Nicholas Hyde

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Arms of Hyde: Azure, a chevron between three lozenges or

Sir Nicholas Hyde (c.1572 – 25 August 1631) was Lord Chief Justice of England.

Origins[edit]

Hyde was born at Wardour, in Wiltshire, a son of Lawrence Hyde (d.1590) of West Hatch, Wiltshire, MP for Heytesbury in 1584, by his second wife Anne Sibell, daughter of Nicholas Sibell of Farningham, Kent, and widow of Matthew Colthurst of Claverton, Somerset.[1] He was the brother of Henry Hyde (c.1563–1634), MP, and Lawrence Hyde (1562–1641), attorney-general to Anne of Denmark, wife of King James I.

Education[edit]

Hyde was educated at Exeter College, Oxford, entered the Middle Temple and was called to the bar in 1598.

Career[edit]

Hyde entered the House of Commons in 1597 as one of the two members for Old Sarum. He represented Andover in 1601, Christchurch in 1604, Bath in 1614 and the county seat of Bristol in 1625. He soon became prominent as an opponent of the king's court, although he does not appear to have distinguished himself in the law. Before long, however, he deserted the popular party and in 1626 was employed by George Villiers, 1st Duke of Buckingham, to defend him against impeachment by the House of Commons.

In the following year be was appointed a Serjeant-at-law and Chief Justice of the King's Bench, in which office it fell to him to give judgment in the celebrated case of Sir Thomas Darnell and others who had been committed to prison on warrants signed by members of the Privy Council, and which contained no statement of the nature of the charge against the prisoners. In answer to the writ of habeas corpus the Attorney General relied on the Royal Prerogative, supported by a precedent of Queen Elizabeth's reign. Hyde, three other judges concurring, decided in favor of the Crown but without going so far as to declare the right of the Crown to refuse indefinitely to show cause against the discharge of the prisoners. He was knighted the same year (1627).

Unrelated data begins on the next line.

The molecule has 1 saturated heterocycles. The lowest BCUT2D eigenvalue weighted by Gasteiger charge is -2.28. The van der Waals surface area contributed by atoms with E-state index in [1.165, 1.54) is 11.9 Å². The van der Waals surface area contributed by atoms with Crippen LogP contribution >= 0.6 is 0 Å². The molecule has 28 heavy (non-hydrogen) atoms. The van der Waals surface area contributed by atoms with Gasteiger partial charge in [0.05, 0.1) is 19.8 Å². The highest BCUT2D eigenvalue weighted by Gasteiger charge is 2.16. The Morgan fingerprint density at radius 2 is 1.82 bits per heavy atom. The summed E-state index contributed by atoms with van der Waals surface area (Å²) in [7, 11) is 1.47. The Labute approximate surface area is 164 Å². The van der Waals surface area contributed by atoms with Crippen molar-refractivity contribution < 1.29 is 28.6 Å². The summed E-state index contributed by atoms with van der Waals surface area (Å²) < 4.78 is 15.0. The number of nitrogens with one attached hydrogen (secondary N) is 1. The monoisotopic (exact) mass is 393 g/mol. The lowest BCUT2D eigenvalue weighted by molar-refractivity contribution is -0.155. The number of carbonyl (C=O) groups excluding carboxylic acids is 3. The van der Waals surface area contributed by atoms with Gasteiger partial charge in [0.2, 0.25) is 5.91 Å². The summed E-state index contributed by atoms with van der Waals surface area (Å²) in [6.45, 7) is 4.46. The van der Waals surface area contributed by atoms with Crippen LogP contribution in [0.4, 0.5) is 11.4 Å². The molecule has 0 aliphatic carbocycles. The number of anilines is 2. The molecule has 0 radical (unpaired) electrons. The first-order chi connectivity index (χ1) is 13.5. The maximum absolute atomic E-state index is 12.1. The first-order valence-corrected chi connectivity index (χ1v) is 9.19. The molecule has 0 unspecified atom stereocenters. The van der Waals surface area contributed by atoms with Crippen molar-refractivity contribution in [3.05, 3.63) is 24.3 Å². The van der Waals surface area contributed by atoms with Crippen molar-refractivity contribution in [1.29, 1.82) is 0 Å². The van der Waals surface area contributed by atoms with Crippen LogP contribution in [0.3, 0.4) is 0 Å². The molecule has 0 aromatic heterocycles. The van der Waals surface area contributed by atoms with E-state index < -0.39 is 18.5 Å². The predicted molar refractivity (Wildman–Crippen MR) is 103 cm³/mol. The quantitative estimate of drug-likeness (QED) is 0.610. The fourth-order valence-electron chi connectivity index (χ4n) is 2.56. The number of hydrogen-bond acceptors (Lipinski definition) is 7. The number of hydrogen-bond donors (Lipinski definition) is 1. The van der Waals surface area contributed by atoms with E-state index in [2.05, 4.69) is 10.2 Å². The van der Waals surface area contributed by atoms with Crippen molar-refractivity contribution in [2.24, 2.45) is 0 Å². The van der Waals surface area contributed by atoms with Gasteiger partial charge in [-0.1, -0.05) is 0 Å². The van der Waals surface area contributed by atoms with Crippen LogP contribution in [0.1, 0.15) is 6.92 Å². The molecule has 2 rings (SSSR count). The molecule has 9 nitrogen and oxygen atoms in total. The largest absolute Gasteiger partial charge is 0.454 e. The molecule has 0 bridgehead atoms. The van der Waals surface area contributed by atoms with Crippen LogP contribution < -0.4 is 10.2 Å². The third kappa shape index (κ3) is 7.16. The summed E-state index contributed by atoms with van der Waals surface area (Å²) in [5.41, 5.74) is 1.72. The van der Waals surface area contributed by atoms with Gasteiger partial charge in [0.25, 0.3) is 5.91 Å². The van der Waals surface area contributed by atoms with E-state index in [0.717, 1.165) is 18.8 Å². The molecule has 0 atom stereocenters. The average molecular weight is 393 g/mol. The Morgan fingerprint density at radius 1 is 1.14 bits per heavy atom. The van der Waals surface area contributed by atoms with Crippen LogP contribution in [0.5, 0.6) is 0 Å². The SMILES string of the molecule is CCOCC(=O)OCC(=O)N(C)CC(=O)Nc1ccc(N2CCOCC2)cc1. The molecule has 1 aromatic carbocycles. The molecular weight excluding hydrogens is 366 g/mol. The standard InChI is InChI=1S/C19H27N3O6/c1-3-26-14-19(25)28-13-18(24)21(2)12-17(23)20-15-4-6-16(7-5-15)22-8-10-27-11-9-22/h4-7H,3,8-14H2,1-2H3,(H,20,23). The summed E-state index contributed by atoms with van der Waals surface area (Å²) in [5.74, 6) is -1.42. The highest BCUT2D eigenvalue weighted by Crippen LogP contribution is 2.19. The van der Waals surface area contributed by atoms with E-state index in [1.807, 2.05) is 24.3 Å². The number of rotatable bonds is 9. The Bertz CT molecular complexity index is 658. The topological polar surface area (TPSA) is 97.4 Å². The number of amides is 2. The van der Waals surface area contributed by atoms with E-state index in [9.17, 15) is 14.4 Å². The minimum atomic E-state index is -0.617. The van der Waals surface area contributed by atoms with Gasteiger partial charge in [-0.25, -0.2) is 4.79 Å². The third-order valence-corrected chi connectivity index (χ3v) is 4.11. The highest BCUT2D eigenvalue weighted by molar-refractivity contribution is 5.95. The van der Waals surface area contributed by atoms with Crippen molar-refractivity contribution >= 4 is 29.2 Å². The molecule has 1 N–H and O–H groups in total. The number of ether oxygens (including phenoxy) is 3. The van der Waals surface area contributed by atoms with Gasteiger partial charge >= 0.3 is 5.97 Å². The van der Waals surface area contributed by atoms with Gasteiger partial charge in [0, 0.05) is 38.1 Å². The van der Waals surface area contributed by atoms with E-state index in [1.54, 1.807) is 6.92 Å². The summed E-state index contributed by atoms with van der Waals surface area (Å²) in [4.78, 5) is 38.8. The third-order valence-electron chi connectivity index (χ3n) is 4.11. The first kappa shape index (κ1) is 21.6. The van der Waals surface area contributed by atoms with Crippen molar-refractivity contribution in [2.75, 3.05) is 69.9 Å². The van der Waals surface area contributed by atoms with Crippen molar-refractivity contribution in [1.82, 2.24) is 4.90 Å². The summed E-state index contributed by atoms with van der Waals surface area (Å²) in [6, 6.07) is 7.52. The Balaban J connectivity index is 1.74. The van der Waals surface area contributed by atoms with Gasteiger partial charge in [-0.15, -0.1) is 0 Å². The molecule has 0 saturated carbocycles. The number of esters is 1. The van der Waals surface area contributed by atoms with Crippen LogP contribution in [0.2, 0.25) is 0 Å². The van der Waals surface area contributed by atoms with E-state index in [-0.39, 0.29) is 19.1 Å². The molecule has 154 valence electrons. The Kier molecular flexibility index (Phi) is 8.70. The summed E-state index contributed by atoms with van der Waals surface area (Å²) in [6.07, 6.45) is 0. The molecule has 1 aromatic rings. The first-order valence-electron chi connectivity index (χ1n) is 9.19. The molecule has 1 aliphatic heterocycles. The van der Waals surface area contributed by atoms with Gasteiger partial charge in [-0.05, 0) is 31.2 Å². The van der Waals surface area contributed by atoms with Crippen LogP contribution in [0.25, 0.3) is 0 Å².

In 1629, Hyde was one of the judges who condemned Eliot, Holles and Valentine for conspiracy in parliament to resist the King's orders, refusing to admit their plea of parliamentary privilege that they could not be called upon to answer out of parliament for acts done in parliament.

Marriage[edit]

He married Mary Swayne, daughter of Arthur Swayne of Sarson in Amport, Hampshire.

Death[edit]

He died of Gaol fever in 1631.

References[edit]

  1. ^ History of Parliament biography of Lawrence I Hyde[1]
Legal offices
Preceded by
Ranulph Crewe
Lord Chief Justice
1627–1631
Succeeded by
Thomas Richardson